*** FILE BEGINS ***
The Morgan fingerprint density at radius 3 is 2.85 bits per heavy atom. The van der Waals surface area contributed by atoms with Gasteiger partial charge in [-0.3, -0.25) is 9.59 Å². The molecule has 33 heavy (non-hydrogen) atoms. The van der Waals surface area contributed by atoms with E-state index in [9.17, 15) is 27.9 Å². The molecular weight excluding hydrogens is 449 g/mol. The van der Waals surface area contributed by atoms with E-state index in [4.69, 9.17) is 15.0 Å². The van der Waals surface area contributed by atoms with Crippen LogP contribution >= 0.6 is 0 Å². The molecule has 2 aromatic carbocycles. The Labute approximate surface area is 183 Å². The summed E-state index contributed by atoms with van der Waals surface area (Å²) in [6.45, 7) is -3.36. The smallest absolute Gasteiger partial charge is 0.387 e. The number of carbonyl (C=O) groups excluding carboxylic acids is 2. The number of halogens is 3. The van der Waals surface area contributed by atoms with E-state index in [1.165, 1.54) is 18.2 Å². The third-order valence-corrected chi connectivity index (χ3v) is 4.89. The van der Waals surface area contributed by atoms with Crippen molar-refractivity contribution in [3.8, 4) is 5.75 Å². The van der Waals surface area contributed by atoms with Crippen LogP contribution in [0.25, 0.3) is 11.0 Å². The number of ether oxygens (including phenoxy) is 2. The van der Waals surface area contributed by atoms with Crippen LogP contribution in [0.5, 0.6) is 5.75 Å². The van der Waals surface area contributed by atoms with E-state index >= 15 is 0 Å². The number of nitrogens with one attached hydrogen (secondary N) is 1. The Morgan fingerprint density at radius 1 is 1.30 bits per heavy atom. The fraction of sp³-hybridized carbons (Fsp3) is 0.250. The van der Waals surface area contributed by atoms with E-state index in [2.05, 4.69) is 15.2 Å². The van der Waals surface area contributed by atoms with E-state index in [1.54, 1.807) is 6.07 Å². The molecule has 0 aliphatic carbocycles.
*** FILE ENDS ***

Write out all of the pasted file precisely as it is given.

The Morgan fingerprint density at radius 3 is 2.85 bits per heavy atom. The van der Waals surface area contributed by atoms with Gasteiger partial charge in [-0.3, -0.25) is 9.59 Å². The molecule has 33 heavy (non-hydrogen) atoms. The van der Waals surface area contributed by atoms with E-state index in [9.17, 15) is 27.9 Å². The molecular weight excluding hydrogens is 449 g/mol. The van der Waals surface area contributed by atoms with E-state index in [4.69, 9.17) is 15.0 Å². The van der Waals surface area contributed by atoms with Crippen LogP contribution >= 0.6 is 0 Å². The molecule has 2 aromatic carbocycles. The Labute approximate surface area is 183 Å². The summed E-state index contributed by atoms with van der Waals surface area (Å²) in [6.45, 7) is -3.36. The smallest absolute Gasteiger partial charge is 0.387 e. The number of carbonyl (C=O) groups excluding carboxylic acids is 2. The number of halogens is 3. The van der Waals surface area contributed by atoms with E-state index in [1.165, 1.54) is 18.2 Å². The third-order valence-corrected chi connectivity index (χ3v) is 4.89. The van der Waals surface area contributed by atoms with Crippen molar-refractivity contribution in [3.8, 4) is 5.75 Å². The van der Waals surface area contributed by atoms with Crippen LogP contribution in [0.25, 0.3) is 11.0 Å². The number of ether oxygens (including phenoxy) is 2. The van der Waals surface area contributed by atoms with Crippen LogP contribution in [0.5, 0.6) is 5.75 Å². The van der Waals surface area contributed by atoms with E-state index >= 15 is 0 Å². The number of nitrogens with one attached hydrogen (secondary N) is 1. The Morgan fingerprint density at radius 1 is 1.30 bits per heavy atom. The fraction of sp³-hybridized carbons (Fsp3) is 0.250. The van der Waals surface area contributed by atoms with E-state index in [2.05, 4.69) is 15.2 Å². The van der Waals surface area contributed by atoms with E-state index in [1.54, 1.807) is 6.07 Å². The molecule has 0 aliphatic carbocycles.